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Video transcript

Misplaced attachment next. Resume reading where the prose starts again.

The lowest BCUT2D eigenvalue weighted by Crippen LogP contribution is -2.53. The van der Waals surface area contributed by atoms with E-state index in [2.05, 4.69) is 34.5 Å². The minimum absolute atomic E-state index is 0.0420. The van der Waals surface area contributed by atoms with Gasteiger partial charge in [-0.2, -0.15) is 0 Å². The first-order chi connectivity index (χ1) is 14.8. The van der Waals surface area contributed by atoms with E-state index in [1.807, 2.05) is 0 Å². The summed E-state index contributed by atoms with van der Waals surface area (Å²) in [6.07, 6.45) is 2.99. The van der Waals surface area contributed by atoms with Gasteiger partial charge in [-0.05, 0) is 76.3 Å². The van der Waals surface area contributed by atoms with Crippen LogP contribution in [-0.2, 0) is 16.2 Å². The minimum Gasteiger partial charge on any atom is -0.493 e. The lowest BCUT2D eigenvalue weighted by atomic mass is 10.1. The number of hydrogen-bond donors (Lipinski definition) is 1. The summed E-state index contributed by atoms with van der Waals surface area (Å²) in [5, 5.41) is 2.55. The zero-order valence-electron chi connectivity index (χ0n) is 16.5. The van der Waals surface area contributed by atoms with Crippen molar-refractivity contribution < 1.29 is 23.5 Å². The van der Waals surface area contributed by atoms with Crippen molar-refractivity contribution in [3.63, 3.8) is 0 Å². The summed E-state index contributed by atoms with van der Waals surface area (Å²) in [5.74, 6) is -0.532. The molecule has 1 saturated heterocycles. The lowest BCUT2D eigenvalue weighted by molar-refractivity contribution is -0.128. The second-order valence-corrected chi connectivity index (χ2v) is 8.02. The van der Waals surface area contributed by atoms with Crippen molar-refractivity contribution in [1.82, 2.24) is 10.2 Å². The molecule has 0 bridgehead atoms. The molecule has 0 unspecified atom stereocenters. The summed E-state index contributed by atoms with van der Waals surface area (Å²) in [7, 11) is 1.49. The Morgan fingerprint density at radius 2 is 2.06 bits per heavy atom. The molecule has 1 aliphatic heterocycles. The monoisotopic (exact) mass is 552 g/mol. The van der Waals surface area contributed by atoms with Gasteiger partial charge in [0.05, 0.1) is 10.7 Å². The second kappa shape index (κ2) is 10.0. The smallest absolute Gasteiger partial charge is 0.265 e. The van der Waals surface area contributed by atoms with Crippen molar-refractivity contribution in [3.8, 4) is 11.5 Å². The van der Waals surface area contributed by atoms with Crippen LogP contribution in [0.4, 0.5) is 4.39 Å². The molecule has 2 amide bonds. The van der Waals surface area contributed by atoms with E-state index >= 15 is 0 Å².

what I want to do in this video is to talk about nucleo Felicity nucleo nucleo fearless fearless City Felicity nucleophilicity and this is really just how good of a nucleophile something is or we could I'll just make up a definition right now the ability the ability for an atom let me say an atom let me write this atom slash ion slash molecule molecule to act as a nucleophile or to give away to give away extra alright that in quotes extra electron and bond and bond with a nucleus or with something else with I'll say with a nucleus with a nucleus let me say with with with and I'll just say end bond but that's you know I want to say with a nucleus because that's what nucleophilicity is saying it loves nucleus is especially positive ones then it can give its extra electron to it now as a first cut if you want to identify a good nucleophile it should have extra electrons to give away so it should have extra electrons to give away so have have extra electrons to give away to give away and the best things that have extra electrons to give away are negative ions or anions so if you're just you know just at a very high level something like something like the fluoride anion normally fluorine has seven valence electrons one two three four five six seven but it's so electronegative it might be able to swipe off and a letter electron from something else and then it becomes the fluoride anion so then it becomes the fluoride anion with a negative charge and you can do that for all of the halides you could do that for chlorine can become chloride bromine can be bromide iodine could be iodide let me do what I - so iodine once again it's a halide it has seven valence electrons it has many many more electrons than fluorine but if you just look at its valence shell it has seven electrons and then it is also reasonably electronegative not as electronegative as fluorine remember the trend goes like this from the bottom left to the top right so fluorine is is extremely electronegative but iodine is still pretty electronegative it is a it is a halogen so it will it also might be able to swipe off an electron from someone else and become iodide and become iodide so in general things with negative extra with extra electrons lone pairs of electrons and especially a negative charge are going to be pretty good are going to be pretty good nucleophiles and you know another example that's not a halide is the hydroxide anion so Oh H and this is an example of something that is a molecule so Oh H maybe you know traditionally water would look like this so traditionally this is just neutral water and oxygen has two lone pairs like that but oxygen is pretty electronegative it is already kind of taking the electrons away from one of the hydrogen's and at some point it might just take it all together and then you have the hydroxide and then you have the hydroxide anion so this will look like this so you have your original two lone pairs just like that and then you have this pair that's going to be taken it already had that electron it takes that electron from the hydrogen so now it has two more electrons let me color code it so you see what it took it took this electron from the hydrogen and now this also has a negative charge that's also a reasonably good nucleophile and of course you have your hydrogen now it lost its one electron it only has a proton in its nucleus so it's just when you ever see H+ this is really just a proton there's nothing else to that hydrogen so that's hydroxide so these are all reasonably good nucleophiles and that they can give they have something to give away they have extra charge now what I want to do is think about between these how do you think about what's going to be a stronger or weaker nucleophile in here it becomes a little bit more nuanced we're going to do is differentiate what happens in a protic solvent versus what happens in an a protic solvent so let me write down let me start with a protic solvent protic predict solvent i'll make two columns here protic solvent and then we'll do a protic solvent a protic a protic solvent solvent right over here and once again these are fancy words but they mean something pretty simple protic solvent is something that has hydrogen's that can be taken away or it might have free protons flowing around an example of a protic solvent is water or really any alcohol so water is the simplest example or maybe the most common and the reason why we call it why you might have protons floating around is exactly this little reaction I showed right here maybe every now and then hydroxide anion forms or even more likely maybe a water takes a hydrogen from from one of the other waters with water molecules takes a turn from but one of the other water molecules and becomes a hydronium where it's where it is it's not a proton necessarily but it has it's an oxygen it's an oxygen that has so let's say if you if you start with water and this one of these electrons were to be given to some proton floating around it would look like this and it has a positive charge and then this proton is very available it's kind of you can almost imagine it's almost floating around because that oxygen really wants to take back that electron so a protic solvent is water in water you might see a little bit of hydroxide a little bit of proton a little bit of hydronium you see all of it in there but the bottom line is that there are protons that can react with other things you have protons that can react with other things let me clear this away so that I have some real estate so let me just write down water so water is a protic solvent now you might say hey wait is that always the case you know it seems like hydrogen's are everywhere well no it's not always the case let me show you an a protic solvent so diethyl ether looks like this diethyl ether looks like this and just so you know the naming it's an ether because it has an oxygen and it's diethyl because it has two ethyl groups that's one ethyl group right there and that is the second so it's diethyl ether now you might say hey this cut this guy's got hydrogen's lying around as well maybe those can get released but no these hydrogen's are bonded to the carbon and carbon is not anywhere near as electronegative as oxygen so these are not going to be carbon is unlikely to steal these hydrogen's electrons and these hydrogen's to be loose if they were bonded to the water the oxygen that would have been a possibility so in water you have you know obviously you have HOH and alcohols alcohols you have some maybe carbon chain bonded to an oxygen which is then bonded to a hydrogen so in either of these cases in either water or alcohol you have these hydrogen's where the electron might be taken by the oxygen because it's so electronegative and then the hydrogen floats around anyway that's a review of product versus a product now in a protic solvent and this is actually a general rule of thumb if a nucleophile is likely to react with its solvent it will be bad at being a nucleophile and think about it if it's reacting with the solvent it's not going to be able to do this it's not going to be able to give its electrons away to what it needs to give it away to maybe you know what we saw and say an sn2 type reaction so in a protic solvent what happens is is the things that are really electronegative and really small like a fluoride anion so let me draw a fluoride anion a fluoride anion in in a protic solvent in a protic solvent what's going to happen is it's going to be blocked by hydrogen bonds so it's it's very negative right it has a negative charge and it's also tightly packed as you can see right here it's its electrons are very close tied in it's much it's a much smaller atom or ion in this case and if we looked at iodide iodide has 53 electrons many orbitals fluoride or actually iodide would have 54 it had the same as iodine plus one Ryde will have 10 electrons 9 from fluorine plus it gains another one so it's much smaller it's a much smaller atom and so when you have water hanging around it let's say you have something like water that has a negative charge water water is polar water is polar and actually both of these are polar so I should write down polar for both of this this is a polar polar protic solvent this is a polar a protic solvent in this case water is still more electronegative than the carbon so it still has a partial negative charge these parts still have a partial negative water still has partial negative the hydrogen has a partial positive charge so it is going to be attracted to the fluorine and this is going to happen all around the fluorine and if these waters are attracted to the fluorine and kind of forming a shell a tight shell around it it makes it hard for fluorine to react hard hard to react hard to react so it's a worse nucleophile then say iodide or hydroxide in a protic in a polar protic solvent hydroxide has the same issue it's still forming hydrogen bonds but if you wanted to compare them hydroxide is sorry iodide is a much is a much bigger you know maybe I draw it like this you know I'll draw its valence shell like this it's a much it's a much bigger much bigger ion you know it has all these electrons in here and so it still will form hydrogen bonds with the water it still will form hydrogen bonds with the hydrogen end of the water because they're partially positive but it's going to be less tightly packed and on top of that iodide is more polarizable it's more polarizable so this is polar polarizable which means that it's electron crowded so big and you know the valence electrons are so far away from the nucleus that they can be influenced by things and then be more likely to react so let's say this iodine is getting close to a carbon that has a partial positive charge so let's say a carbon is attached to a I don't know let's attach it's attached to a bromine and then it's attached to three hydrogen's we've seen this will have a partial negative charge it's more electronegative than the carbon which will have a partial positive charge and so when this guy this big guy with the electrons really far away gets close to this the electrons are going to more of the electron cloud is going to be attracted to the partial positive charge so it'll get distorted a little bit and so it is more likely to react in a polar protic solvent Florrie fluoride on the other hand very tightly packed blocked by blocked by the hydrogen bonds less likely to react so if you were to look at if you look at the periodic table if you're look at say just the halogens just the halogens in a polar and a polar protic solvent the halides so this would be the ion version of the halogens the halides iodide is will be the best nucleophile fluoride will be the worst so in a polar protic solvent let me write this down in polar protic solvent in a new color polar protic solvent then we have a situation where the iodide is the best nucleophile iodide followed by bromide followed by followed by chloride and then last of all is the fluoride now the exact opposite true is true in a a protic solvent and in a protic solvent the fluoride with which is you know fluorine is far more electronegative fluoride is more basic it wants it will be more stable if it is able to form a bond with something then iodide iodide is pretty stable it's actually if you look at the hydrogen hydrogen iodide is actually a highly highly acidic molecule so iodide itself the conjugate base of hydrogen iodide is going to be a very bad base so when you're dealing with an a protic solvent you go in the direction of basicity and we're going to learn in the next video that actually basicity and nucleophilicity are related but they are the same concept we're going to talk about that and a little bit so but if you know if you're in an a protic solvent you're no longer as light you're not reacting with the solvent as much and in this situation fluoride is actually the best nucleophile followed by chloride followed by bromide followed by iodide so here you're going in the direction of basicity this is the best this is the worst in a a product and an a protic solvent if it was in a protic solvent this is flipped around this becomes the best and this becomes the worst